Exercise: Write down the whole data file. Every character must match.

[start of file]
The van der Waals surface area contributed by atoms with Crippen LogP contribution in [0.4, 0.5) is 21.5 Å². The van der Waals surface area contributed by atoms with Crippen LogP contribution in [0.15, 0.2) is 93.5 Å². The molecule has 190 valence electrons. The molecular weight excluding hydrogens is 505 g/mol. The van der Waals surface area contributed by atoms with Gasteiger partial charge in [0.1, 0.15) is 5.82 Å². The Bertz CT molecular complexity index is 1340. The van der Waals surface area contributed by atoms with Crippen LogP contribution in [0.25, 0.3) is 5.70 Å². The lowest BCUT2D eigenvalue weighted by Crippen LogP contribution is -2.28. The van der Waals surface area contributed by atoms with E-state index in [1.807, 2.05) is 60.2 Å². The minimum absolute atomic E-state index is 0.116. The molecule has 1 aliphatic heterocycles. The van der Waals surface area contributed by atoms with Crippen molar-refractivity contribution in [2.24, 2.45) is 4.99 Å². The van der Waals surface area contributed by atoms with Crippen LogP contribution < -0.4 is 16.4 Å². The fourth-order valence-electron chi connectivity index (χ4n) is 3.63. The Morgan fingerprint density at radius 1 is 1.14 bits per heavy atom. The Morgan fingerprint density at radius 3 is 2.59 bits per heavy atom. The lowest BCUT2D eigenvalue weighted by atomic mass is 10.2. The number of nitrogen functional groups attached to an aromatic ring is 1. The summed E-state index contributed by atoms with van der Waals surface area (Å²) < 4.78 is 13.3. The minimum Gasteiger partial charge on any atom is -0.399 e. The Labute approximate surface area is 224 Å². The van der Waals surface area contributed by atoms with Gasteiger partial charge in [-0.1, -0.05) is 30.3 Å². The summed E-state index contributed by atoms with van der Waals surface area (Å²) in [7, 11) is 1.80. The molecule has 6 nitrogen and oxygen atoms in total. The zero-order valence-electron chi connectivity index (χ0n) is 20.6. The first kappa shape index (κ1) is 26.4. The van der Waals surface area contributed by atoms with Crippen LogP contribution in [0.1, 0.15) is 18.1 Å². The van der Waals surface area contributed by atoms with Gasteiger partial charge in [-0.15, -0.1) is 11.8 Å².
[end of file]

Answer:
The van der Waals surface area contributed by atoms with Crippen LogP contribution in [0.4, 0.5) is 21.5 Å². The van der Waals surface area contributed by atoms with Crippen LogP contribution in [0.15, 0.2) is 93.5 Å². The molecule has 190 valence electrons. The molecular weight excluding hydrogens is 505 g/mol. The van der Waals surface area contributed by atoms with Gasteiger partial charge in [0.1, 0.15) is 5.82 Å². The Bertz CT molecular complexity index is 1340. The van der Waals surface area contributed by atoms with Crippen LogP contribution in [0.25, 0.3) is 5.70 Å². The lowest BCUT2D eigenvalue weighted by Crippen LogP contribution is -2.28. The van der Waals surface area contributed by atoms with E-state index in [1.807, 2.05) is 60.2 Å². The minimum absolute atomic E-state index is 0.116. The molecule has 1 aliphatic heterocycles. The van der Waals surface area contributed by atoms with Crippen molar-refractivity contribution in [2.24, 2.45) is 4.99 Å². The van der Waals surface area contributed by atoms with Crippen LogP contribution < -0.4 is 16.4 Å². The fourth-order valence-electron chi connectivity index (χ4n) is 3.63. The Morgan fingerprint density at radius 1 is 1.14 bits per heavy atom. The Morgan fingerprint density at radius 3 is 2.59 bits per heavy atom. The lowest BCUT2D eigenvalue weighted by atomic mass is 10.2. The number of nitrogen functional groups attached to an aromatic ring is 1. The summed E-state index contributed by atoms with van der Waals surface area (Å²) < 4.78 is 13.3. The minimum Gasteiger partial charge on any atom is -0.399 e. The Labute approximate surface area is 224 Å². The van der Waals surface area contributed by atoms with Gasteiger partial charge in [-0.1, -0.05) is 30.3 Å². The summed E-state index contributed by atoms with van der Waals surface area (Å²) in [7, 11) is 1.80. The molecule has 6 nitrogen and oxygen atoms in total. The zero-order valence-electron chi connectivity index (χ0n) is 20.6. The first kappa shape index (κ1) is 26.4. The van der Waals surface area contributed by atoms with Crippen LogP contribution in [0.1, 0.15) is 18.1 Å². The van der Waals surface area contributed by atoms with Gasteiger partial charge in [-0.15, -0.1) is 11.8 Å².